Until recently, it has been assumed that drug-resistant mutants have lower fitness and tend to spread less effectively because they will be out-competed by wild-type strains [14], [25]. However, a wider range of fitness, including the possibility that some resistant strains bear no fitness costs at all, are found using epidemiological data and in vitro competition studies of drug resistant bacteria [26]. Thus, the predominance of particular TB strains, such as the W/Beijing and KZN strains, among MDR and XDR TB cases in population-based and outbreak studies [27][29], could be due to high fitness, high transmissibility, enhanced virulence, or compensatory evolution to mitigate the fitness defects associated with drug-resistance [30].

In this study, we used in vivo and in vitro models of M. tuberculosis infection to examine the potential underlying mechanisms for the successful emergence of the F15/LAM4/KZN strains among MDR and XDR TB cases in KwaZulu-Natal province, South Africa. Our study investigated whether drug-resistant KZN strains have any disadvantages compared to the drug-sensitive KZN strains, as well as the Erdman and H37Rv laboratory strains. The KZN strains, irrespective of drug-susceptibility status, led to a significantly higher level of necrosis compared to laboratory strains (Figure 1a), which may facilitate invasion of pulmonary epithelial cells and contribute to successful spread among hosts. These findings build upon recent studies indicating that the spread of KZN strains may stem from stronger adhesion to, and invasion of, alveolar epithelial cells [31]. It is known that M. tuberculosis can actively promote necrosis over apoptosis, allowing the bacteria to evade host defense mechanisms by inducing cellular lysis and spreading infection [32].

The SCID mouse model allows evaluation of innate immune responses to TB. Infection with the drug-sensitive KZN strain V9124 induced a shorter survival time than infection with the Erdman reference strain in SCID mice. The increased necrosis associated with the KZN strains may be relevant to host defense, even without the aid of intact cellular immunity (Figure 5A), though there are certainly other differences between V9124 and Erdman. The difference in survival among the KZN strains that induced similar levels of necrosis suggests that induction of cell lysis is not the only innate mechanism determining the virulence of the KZN strains (Figure 5). No differences in apoptosis (Figure 1B), pyroptosis, or xenophagy were observed among the KZN strains (data not shown), although these cell death pathways are known to result in decreased mycobacterial survival. The involvement of other innate mechanisms and the compromised virulence mechanisms of the drug-resistant strains should be investigated to determine the basis for reduced virulence of V2475 (M) and TF275 (X) in the SCID mouse model.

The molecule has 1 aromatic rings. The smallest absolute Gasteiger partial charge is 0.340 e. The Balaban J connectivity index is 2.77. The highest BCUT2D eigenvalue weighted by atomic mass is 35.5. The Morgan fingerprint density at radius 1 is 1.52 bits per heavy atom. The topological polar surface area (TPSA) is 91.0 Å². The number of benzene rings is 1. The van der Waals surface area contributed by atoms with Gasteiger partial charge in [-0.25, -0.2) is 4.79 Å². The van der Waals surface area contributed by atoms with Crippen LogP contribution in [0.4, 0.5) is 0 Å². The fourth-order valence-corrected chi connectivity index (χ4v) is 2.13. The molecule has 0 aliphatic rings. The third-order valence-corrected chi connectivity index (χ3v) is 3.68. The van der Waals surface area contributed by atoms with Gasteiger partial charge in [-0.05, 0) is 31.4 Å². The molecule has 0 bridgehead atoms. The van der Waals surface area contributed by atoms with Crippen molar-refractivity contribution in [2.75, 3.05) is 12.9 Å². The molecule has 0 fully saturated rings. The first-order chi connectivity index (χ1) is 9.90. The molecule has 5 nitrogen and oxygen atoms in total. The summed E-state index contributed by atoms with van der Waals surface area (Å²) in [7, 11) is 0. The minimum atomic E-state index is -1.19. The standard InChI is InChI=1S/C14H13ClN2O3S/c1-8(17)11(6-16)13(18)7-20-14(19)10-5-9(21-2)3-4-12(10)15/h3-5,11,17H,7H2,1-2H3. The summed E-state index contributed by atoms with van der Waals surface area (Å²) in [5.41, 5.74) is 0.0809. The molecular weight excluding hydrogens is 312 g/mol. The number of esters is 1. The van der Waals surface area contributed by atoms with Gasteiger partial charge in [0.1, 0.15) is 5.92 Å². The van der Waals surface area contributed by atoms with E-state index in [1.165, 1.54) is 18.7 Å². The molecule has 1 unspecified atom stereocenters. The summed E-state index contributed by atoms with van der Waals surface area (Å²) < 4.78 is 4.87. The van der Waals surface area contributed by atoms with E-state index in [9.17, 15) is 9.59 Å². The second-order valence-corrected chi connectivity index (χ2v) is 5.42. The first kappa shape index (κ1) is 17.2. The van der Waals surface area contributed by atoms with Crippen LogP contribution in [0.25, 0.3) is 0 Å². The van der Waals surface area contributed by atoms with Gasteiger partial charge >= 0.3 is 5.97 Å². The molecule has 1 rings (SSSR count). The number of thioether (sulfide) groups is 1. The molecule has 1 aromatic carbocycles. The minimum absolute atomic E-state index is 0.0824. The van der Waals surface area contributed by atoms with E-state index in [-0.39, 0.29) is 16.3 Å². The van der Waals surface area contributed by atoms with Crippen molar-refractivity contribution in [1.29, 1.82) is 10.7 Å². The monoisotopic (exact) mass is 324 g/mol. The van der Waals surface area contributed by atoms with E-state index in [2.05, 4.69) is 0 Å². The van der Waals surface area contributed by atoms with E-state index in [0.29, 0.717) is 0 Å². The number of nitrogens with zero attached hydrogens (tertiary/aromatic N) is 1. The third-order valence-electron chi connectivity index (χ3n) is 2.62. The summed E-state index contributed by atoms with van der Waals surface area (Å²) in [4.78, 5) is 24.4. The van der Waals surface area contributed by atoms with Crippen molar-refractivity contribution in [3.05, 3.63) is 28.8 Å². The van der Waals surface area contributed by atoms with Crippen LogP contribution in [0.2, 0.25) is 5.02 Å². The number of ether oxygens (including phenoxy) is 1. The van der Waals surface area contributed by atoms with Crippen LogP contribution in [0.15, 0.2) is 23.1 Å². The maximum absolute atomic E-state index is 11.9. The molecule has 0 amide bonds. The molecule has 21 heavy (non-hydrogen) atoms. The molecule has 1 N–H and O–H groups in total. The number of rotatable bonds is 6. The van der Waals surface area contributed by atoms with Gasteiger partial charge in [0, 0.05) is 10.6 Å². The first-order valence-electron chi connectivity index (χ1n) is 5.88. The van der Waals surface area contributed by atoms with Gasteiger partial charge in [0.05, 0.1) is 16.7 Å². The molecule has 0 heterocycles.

In order to determine if in vivo growth defects were responsible for the reduced virulence and/or for the prevalence of the drug-resistant KZN strains, we analyzed the KZN strains by their competitive capacity to grow in vivo (Figure 2). Similar numbers of the drug-resistant and sensitive KZN strains were observed in the lungs of mice immunized with two or three strain competitions (Figure 2). This result suggests that the prevalence of the MDR and XDR KZN strains may be explained by the absence of growth defects associated with the resistance phenotype with respect to causing pulmonary disease. In addition, the similar CFU results in competitive infection of the lungs after aerosol exposure suggest that the MDR and XDR strains can be effectively transmitted. At the same time, a significantly lower number of the drug-resistant bacilli were found in spleens compared to the drug-susceptible strain in the in vivo competition studies. This suggests that reduced dissemination of the KZN drug-resistant strains, V2475 (M) and TF275 (X), to peripheral organs may be an important virulence trait of M. tuberculosis strains.